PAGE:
Airmaggedon, Airpocalypse, Grey-jing – Beijing’s air pollution is a much talked about topic for anyone living and travelling here, and remains a hotly contentious and complex issue. As a megacity and one of the most populous cities in the world, Beijing’s air pollution attracts mass media, government and public attention.
But don’t panic! Here are some points of consideration to complement your own understanding.
- Air pollution is caused and compounded by both human and natural contributors. This includes: use of coal power, topography, wind conditions (weather and climate), vehicles, mining, agriculture, forest fires, and dust storms. However, most sources assess air quality by looking at PM2.5 particle levels in the atmosphere.
- While indoor air has been tested to be consistently better than outdoor air in Beijing, the effects of first and second-hand smoking is much worse and will outweigh any advantage of staying indoors.
- Contrary to popular belief, air conditioners do not bring in air from outside, and will not affect the indoor air quality.
- Beijing air pollution levels are recorded to be lower at night (see below)
- Average levels of the pollutants in Beijing have fallen by about 35 percent from 2012 figures, with nearly half the improvement in this year alone. From 2012, Beijing shut down nearly 2,000 factories in the cement, foundry and furniture-making industries, coal-fired power plants and eliminated over 2 million high-emission vehicles.
5 years ago, amidst a period of infamous air pollution levels and increasing public pressure, the Beijing 2013-2017 Clean Air Action Plan sprang into action. In January this year, the Beijing Municipal Government reported that they had met their smog reduction targets.
Air Quality Index scale as defined by the US-EPA 2016 standard, aqicn.org
Beijing’s Environmental Protection Bureau reported that the average reading for the smallest and most dangerous PM2.5 particulate matter has decreased to 58 micrograms per cubic metre, reaching a five-year goal of getting below 60. In comparison to 2013, this is a decrease of more than a third.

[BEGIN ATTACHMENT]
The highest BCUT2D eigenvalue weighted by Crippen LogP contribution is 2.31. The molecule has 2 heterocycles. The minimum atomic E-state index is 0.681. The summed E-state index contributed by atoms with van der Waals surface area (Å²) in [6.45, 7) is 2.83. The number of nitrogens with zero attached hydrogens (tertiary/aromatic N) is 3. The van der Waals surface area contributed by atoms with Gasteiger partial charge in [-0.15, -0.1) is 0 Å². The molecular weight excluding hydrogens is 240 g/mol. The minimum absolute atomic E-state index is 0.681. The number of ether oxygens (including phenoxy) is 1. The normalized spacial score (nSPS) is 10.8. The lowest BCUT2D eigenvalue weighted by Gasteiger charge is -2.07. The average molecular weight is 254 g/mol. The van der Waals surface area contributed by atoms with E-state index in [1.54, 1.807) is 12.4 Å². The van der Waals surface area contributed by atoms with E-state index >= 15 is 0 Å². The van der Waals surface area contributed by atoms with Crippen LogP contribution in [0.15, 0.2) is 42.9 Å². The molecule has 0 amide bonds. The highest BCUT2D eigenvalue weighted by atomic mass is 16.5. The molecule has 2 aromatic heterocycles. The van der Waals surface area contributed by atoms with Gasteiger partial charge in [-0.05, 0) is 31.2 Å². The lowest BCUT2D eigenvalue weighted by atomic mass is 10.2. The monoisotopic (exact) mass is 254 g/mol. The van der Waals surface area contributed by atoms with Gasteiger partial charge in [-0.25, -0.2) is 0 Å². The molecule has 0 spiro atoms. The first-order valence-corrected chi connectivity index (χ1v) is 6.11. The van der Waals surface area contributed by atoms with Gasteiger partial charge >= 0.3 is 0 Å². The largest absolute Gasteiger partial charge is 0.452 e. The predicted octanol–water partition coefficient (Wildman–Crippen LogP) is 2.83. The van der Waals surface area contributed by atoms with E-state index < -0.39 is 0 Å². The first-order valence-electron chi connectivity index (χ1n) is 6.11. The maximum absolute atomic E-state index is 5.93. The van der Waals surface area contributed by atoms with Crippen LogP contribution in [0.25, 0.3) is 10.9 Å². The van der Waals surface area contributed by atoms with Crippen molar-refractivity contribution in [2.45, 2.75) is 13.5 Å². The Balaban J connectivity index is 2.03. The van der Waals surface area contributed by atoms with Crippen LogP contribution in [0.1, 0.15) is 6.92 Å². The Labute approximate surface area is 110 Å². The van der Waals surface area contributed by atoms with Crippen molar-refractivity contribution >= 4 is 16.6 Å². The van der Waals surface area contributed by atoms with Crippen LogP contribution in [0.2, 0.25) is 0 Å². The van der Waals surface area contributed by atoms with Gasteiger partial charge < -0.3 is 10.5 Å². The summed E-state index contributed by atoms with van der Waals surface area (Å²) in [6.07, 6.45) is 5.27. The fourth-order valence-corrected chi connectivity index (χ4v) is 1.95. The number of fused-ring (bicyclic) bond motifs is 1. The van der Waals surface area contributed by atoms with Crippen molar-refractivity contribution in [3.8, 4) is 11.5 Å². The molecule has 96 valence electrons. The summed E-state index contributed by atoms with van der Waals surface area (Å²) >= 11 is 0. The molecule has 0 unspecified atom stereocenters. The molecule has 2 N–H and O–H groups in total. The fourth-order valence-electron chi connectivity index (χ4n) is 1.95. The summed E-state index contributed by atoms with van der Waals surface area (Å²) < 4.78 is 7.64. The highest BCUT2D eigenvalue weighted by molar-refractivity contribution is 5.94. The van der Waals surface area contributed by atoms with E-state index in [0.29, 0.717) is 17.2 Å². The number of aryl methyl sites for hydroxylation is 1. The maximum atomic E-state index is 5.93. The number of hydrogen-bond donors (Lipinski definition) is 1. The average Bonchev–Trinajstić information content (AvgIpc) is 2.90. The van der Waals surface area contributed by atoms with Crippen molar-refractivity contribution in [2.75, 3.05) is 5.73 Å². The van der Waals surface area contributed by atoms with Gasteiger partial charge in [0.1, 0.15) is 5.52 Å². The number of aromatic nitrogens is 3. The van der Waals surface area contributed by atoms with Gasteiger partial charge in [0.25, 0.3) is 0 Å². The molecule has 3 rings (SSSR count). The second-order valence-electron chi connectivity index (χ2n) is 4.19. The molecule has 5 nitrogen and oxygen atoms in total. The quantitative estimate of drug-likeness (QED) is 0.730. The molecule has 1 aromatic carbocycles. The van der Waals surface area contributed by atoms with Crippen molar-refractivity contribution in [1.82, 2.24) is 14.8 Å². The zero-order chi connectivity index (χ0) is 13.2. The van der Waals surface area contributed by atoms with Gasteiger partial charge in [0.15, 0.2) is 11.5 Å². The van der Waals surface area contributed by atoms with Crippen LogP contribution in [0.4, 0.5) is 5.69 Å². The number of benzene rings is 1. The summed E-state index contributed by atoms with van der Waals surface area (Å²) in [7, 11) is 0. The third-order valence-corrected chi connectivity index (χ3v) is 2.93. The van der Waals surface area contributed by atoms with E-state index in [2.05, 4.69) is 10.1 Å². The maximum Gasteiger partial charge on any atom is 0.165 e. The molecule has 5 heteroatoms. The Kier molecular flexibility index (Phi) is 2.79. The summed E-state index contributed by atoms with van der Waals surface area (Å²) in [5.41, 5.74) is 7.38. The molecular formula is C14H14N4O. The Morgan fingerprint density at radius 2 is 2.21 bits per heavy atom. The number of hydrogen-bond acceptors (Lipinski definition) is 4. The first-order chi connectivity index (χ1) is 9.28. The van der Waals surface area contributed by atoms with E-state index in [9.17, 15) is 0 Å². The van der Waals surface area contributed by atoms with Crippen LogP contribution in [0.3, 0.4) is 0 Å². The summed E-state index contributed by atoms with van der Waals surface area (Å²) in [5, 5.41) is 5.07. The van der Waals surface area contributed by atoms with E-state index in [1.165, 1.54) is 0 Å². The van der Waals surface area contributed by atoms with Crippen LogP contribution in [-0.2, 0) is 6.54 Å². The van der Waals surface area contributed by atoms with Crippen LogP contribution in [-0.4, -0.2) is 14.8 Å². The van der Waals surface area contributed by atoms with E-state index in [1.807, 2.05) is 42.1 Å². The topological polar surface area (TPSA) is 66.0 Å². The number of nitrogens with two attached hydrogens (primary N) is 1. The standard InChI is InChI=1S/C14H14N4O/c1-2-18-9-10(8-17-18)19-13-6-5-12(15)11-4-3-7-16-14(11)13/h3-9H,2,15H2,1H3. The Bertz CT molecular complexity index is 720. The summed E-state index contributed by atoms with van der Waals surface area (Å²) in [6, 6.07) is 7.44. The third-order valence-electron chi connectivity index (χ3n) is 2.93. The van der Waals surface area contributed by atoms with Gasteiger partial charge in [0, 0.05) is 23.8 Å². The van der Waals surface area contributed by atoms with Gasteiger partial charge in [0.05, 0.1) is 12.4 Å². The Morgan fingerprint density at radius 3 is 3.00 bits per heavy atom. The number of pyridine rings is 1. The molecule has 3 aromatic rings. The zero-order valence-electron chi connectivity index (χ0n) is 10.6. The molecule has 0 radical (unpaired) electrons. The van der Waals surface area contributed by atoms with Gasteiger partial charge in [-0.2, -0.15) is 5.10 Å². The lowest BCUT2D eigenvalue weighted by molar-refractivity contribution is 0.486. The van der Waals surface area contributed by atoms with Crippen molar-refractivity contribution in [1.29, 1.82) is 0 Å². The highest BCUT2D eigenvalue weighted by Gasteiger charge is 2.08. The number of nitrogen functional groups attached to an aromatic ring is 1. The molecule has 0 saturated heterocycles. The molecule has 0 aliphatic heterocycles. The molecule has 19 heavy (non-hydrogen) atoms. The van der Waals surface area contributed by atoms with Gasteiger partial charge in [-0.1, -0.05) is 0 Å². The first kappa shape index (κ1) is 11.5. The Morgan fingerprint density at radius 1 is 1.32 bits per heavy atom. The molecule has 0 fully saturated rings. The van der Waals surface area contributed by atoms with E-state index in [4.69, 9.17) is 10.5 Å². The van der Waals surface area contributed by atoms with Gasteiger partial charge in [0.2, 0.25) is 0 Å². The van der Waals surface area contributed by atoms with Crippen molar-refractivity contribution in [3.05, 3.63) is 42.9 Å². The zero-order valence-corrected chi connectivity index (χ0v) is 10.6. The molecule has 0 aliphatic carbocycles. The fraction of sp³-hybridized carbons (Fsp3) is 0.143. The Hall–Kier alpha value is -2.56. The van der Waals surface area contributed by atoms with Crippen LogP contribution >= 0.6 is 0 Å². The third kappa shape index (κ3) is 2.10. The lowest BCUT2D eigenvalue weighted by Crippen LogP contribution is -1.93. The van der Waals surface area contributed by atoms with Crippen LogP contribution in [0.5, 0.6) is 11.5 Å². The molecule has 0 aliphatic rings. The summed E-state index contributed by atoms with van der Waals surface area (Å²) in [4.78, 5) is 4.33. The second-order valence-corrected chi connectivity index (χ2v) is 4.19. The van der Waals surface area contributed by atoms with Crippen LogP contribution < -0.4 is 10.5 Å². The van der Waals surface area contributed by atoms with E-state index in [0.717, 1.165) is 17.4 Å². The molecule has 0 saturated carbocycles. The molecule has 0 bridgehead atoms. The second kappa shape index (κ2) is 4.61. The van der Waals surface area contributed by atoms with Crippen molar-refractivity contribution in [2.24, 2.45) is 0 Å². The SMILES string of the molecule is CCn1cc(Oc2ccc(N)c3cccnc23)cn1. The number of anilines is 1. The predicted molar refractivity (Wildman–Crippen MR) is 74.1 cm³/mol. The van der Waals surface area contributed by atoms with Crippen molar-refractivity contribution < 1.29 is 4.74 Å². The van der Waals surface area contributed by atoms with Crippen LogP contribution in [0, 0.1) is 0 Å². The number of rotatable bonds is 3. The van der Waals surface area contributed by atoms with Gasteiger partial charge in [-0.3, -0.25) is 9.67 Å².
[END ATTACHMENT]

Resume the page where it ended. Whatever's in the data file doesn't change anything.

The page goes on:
In accordance to the above scale, while Beijing average PM2.5 levels are not ‘Good’, it might reassuring to learn that Beijing’s average PM2.5 levels are far from being considered ‘Unhealthy’.
But what does mean for Beijing visitors? While the big numbers are looking up, each person’s day-to-day encounter with Beijing air pollution is dependent upon a few variables.
Beijing’s smog in context
Describing Beijing’s air conditions is not so black and white. As conditions vary widely day-to-day, sweeping generalisations and anecdotes can be especially inaccurate. Here are some aspects to take into consideration.
Spatial differences: Beijing covers a large amount of area and air quality across Beijing can vary greatly. Beijing is ten times larger than cities like London and Los Angeles – and at almost 7000 square miles in area, Beijing’s area is comparable to the state of Hawaii.
From one study, “exposure levels vary greatly across the whole area of Beijing… air quality in the southern part was worse than that in the northern part in Beijing. “ This can be partly be explained by Beijing’s topography where the mountainous north-west regions have reportedly better air quality compared to the south-eastern plains.
Differences can also lie in the type of pollutants in different parts of Beijing. Another Beijing study suggested that air pollutants in the Haidian district were least likely in Beijing to lead to related health issues, while pollutants in the Pinggu district were more likely. While the research is limited, having apps like ‘China Real Time Traffic Report and PM2.5 Air Quality Index’ can keep you up to date about the air quality in different areas of Beijing.